In his directorial feature film debut "Are You Here," in
theaters on Friday, Weiner wanted to tackle the reality of a
male friendship through actors Owen Wilson and Zach Galifianakis,
showing two grown men in a state of arrested development.
Weiner, 49, spoke to Reuters in his Los Angeles office, decked
out with props from "Mad Men," about concluding Don's journey,
the Emmy awards and his future plans.
Q: What did you want to explore about the "bromance"
through two childhood friends in "Are You Here"?
A: They think they're in a stoner comedy together, and
then all of a sudden you realize Owen's character has a
substance abuse problem and Zach's character is mentally ill. As
the reality starts to sink in, it's not like there's no jokes
throughout it, but you get stripped away to what I hope is a
more poignant and slightly emotional examination of what holds
Q: Why choose comedy staples Owen Wilson, Zach
Galifianakis and Amy Poehler for this much darker take on life?
A: You can't teach people to be funny, they either are or
they aren't. And these are three deeply funny people to the
bone, and the fact that they could use that and change the tone,
you feel the poignancy because you feel them losing something.
Q: With "Mad Men" wrapping up, are you looking at more
A: I'm not withdrawing from show business, but I am using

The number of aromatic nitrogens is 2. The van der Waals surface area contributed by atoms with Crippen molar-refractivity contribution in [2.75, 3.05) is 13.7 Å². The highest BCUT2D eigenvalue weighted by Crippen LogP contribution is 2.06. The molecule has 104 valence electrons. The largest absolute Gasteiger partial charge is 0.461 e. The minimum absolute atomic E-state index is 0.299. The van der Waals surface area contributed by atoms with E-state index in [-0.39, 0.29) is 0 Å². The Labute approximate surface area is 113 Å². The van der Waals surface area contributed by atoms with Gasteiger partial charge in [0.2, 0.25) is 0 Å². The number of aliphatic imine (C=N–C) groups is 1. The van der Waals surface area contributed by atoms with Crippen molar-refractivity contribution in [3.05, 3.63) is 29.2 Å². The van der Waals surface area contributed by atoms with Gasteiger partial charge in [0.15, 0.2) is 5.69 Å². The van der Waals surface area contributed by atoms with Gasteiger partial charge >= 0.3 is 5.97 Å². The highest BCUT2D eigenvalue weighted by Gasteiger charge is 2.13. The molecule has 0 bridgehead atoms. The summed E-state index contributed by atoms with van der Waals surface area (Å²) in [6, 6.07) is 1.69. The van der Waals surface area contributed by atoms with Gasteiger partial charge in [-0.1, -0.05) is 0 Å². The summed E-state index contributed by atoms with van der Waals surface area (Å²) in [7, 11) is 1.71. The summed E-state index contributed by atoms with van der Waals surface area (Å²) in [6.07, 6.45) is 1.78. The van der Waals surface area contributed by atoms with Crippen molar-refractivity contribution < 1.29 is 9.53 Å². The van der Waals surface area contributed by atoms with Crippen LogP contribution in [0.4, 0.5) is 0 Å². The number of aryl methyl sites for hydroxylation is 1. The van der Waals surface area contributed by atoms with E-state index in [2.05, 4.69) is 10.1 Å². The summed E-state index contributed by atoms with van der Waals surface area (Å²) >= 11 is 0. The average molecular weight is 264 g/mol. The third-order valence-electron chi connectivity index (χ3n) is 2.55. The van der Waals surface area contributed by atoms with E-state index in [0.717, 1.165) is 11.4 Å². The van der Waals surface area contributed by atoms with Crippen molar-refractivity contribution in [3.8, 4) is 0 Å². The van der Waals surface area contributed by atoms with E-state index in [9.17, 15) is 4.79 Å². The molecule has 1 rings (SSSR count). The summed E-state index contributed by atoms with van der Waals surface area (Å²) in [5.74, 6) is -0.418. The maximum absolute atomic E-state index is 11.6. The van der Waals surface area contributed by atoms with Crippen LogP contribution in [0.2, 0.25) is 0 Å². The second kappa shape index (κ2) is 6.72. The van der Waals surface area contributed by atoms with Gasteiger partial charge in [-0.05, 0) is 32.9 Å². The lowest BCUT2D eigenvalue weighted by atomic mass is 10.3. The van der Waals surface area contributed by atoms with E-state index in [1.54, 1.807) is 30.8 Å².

this period, at least until the show goes off the air, to
replenish and find out what's on my mind. I know I'm allowed
that, but there's also the thing where you're like, 'Will
everybody forget you? Will you be scrambling when you get back
to work?' ... You don't want to disappear.
Q: How do you feel about "Mad Men" nominated for four
Emmys next week, including best drama again?
A: I am thrilled that we are included in this again. The
fact that none of the actors on our show (have won), I have all
of the chauvinism I can possibly have about the fact that these
are, and I think will remain recognized, as some of the great
performances of their era and this era in television.
[to top of second column]
They are nominated, it's not like they're being ignored and the show
has been recognized, but every year there's a story about why Jon
Hamm was beaten by someone else, or about Elisabeth Moss and why she
wasn't nominated. You just don't want the lack of recognition to be
a reflection on the quality.
Q: Fans are already discussing how Don's journey will end
next year. Does that put pressure on you?
A: I am constantly interested in the audience, I want them to
work a little bit because they get pleasure out of putting things
together ... but when it comes to the ending of the show, the
audience has so many voices and it changes over time. I keep my
solicitation of opinions to my wife, my incredible writing staff,
the people I work with and the actors. They are the audience that I
am interested in pleasing, and none of them have ever withheld
honesty from me.
Q: You showcased New York in "Mad Men," but you grew up in
Los Angeles. Would you explore L.A.'s history in future projects?
A: I don't even know if I know yet what Los Angeles is
necessarily. Los Angeles to me, the best version of it is
"Chinatown." I'm a little bit intimidated by the concept of it, it's
hard, it doesn't reveal itself immediately, it has to be looked for,
and maybe that's something to think about. Maybe you gave me an
(Corrects error in film title from "You Are Here" to "Are You Here"
in paragraph 4)
(Editing by Eric Kelsey and G Crosse)
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